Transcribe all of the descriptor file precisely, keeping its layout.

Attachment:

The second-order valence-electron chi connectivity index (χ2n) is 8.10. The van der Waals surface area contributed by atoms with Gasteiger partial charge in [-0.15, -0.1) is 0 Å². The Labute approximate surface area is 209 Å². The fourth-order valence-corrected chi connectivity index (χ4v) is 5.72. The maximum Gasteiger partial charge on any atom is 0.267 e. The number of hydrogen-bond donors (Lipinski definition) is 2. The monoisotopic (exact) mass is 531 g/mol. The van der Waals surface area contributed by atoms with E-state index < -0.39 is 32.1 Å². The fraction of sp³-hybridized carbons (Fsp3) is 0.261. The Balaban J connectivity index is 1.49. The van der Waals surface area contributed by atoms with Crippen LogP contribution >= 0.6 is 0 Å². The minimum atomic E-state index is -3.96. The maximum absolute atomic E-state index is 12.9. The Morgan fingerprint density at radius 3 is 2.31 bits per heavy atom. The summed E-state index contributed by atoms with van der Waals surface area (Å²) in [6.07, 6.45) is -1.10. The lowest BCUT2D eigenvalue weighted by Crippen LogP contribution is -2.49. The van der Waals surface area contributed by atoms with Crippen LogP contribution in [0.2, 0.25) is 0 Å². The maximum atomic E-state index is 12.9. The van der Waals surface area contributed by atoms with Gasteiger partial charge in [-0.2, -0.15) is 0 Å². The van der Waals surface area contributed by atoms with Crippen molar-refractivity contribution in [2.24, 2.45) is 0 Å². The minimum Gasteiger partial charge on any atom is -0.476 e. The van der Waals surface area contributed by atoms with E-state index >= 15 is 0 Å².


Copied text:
The second-order valence-electron chi connectivity index (χ2n) is 8.10. The van der Waals surface area contributed by atoms with Gasteiger partial charge in [-0.15, -0.1) is 0 Å². The Labute approximate surface area is 209 Å². The fourth-order valence-corrected chi connectivity index (χ4v) is 5.72. The maximum Gasteiger partial charge on any atom is 0.267 e. The number of hydrogen-bond donors (Lipinski definition) is 2. The monoisotopic (exact) mass is 531 g/mol. The van der Waals surface area contributed by atoms with E-state index < -0.39 is 32.1 Å². The fraction of sp³-hybridized carbons (Fsp3) is 0.261. The Balaban J connectivity index is 1.49. The van der Waals surface area contributed by atoms with Crippen LogP contribution >= 0.6 is 0 Å². The minimum atomic E-state index is -3.96. The maximum absolute atomic E-state index is 12.9. The Morgan fingerprint density at radius 3 is 2.31 bits per heavy atom. The summed E-state index contributed by atoms with van der Waals surface area (Å²) in [6.07, 6.45) is -1.10. The lowest BCUT2D eigenvalue weighted by Crippen LogP contribution is -2.49. The van der Waals surface area contributed by atoms with Crippen LogP contribution in [0.2, 0.25) is 0 Å². The maximum atomic E-state index is 12.9. The van der Waals surface area contributed by atoms with Gasteiger partial charge in [-0.2, -0.15) is 0 Å². The van der Waals surface area contributed by atoms with Crippen molar-refractivity contribution in [2.24, 2.45) is 0 Å². The minimum Gasteiger partial charge on any atom is -0.476 e. The van der Waals surface area contributed by atoms with E-state index >= 15 is 0 Å².